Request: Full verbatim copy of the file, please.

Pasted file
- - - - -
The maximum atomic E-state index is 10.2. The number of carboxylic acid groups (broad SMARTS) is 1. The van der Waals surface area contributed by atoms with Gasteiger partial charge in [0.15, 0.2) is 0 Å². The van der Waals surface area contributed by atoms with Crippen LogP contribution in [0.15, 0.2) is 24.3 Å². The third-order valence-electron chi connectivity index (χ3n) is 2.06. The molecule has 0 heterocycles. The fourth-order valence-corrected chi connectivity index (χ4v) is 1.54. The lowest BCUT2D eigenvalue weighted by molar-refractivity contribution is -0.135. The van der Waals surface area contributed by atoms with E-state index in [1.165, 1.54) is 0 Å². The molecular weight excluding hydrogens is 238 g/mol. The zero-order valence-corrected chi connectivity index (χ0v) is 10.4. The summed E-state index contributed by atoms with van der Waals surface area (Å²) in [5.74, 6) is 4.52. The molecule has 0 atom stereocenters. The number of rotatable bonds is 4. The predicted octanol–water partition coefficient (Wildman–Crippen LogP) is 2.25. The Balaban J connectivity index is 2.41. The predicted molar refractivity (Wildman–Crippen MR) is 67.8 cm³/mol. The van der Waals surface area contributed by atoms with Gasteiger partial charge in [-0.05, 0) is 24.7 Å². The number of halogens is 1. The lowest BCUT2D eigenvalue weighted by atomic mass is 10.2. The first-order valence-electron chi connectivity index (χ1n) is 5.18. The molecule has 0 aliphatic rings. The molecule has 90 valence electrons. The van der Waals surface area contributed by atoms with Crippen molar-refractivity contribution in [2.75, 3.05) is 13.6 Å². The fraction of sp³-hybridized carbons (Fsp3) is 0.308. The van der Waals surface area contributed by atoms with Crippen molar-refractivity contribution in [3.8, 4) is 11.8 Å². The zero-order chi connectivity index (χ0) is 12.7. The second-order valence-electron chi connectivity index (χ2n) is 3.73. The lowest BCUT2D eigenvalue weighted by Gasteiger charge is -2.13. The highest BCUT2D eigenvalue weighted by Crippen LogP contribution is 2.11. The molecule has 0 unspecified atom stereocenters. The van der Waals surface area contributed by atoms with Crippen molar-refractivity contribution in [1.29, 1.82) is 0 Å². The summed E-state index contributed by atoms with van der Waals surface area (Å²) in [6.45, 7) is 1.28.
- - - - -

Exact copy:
The maximum atomic E-state index is 10.2. The number of carboxylic acid groups (broad SMARTS) is 1. The van der Waals surface area contributed by atoms with Gasteiger partial charge in [0.15, 0.2) is 0 Å². The van der Waals surface area contributed by atoms with Crippen LogP contribution in [0.15, 0.2) is 24.3 Å². The third-order valence-electron chi connectivity index (χ3n) is 2.06. The molecule has 0 heterocycles. The fourth-order valence-corrected chi connectivity index (χ4v) is 1.54. The lowest BCUT2D eigenvalue weighted by molar-refractivity contribution is -0.135. The van der Waals surface area contributed by atoms with E-state index in [1.165, 1.54) is 0 Å². The molecular weight excluding hydrogens is 238 g/mol. The zero-order valence-corrected chi connectivity index (χ0v) is 10.4. The summed E-state index contributed by atoms with van der Waals surface area (Å²) in [5.74, 6) is 4.52. The molecule has 0 atom stereocenters. The number of rotatable bonds is 4. The predicted octanol–water partition coefficient (Wildman–Crippen LogP) is 2.25. The Balaban J connectivity index is 2.41. The predicted molar refractivity (Wildman–Crippen MR) is 67.8 cm³/mol. The van der Waals surface area contributed by atoms with Gasteiger partial charge in [-0.05, 0) is 24.7 Å². The number of halogens is 1. The lowest BCUT2D eigenvalue weighted by atomic mass is 10.2. The first-order valence-electron chi connectivity index (χ1n) is 5.18. The molecule has 0 aliphatic rings. The molecule has 90 valence electrons. The van der Waals surface area contributed by atoms with Crippen molar-refractivity contribution in [2.75, 3.05) is 13.6 Å². The fraction of sp³-hybridized carbons (Fsp3) is 0.308. The van der Waals surface area contributed by atoms with Crippen molar-refractivity contribution in [3.8, 4) is 11.8 Å². The zero-order chi connectivity index (χ0) is 12.7. The second-order valence-electron chi connectivity index (χ2n) is 3.73. The lowest BCUT2D eigenvalue weighted by Gasteiger charge is -2.13. The highest BCUT2D eigenvalue weighted by Crippen LogP contribution is 2.11. The molecule has 0 unspecified atom stereocenters. The van der Waals surface area contributed by atoms with Crippen molar-refractivity contribution in [1.29, 1.82) is 0 Å². The summed E-state index contributed by atoms with van der Waals surface area (Å²) in [6.45, 7) is 1.28.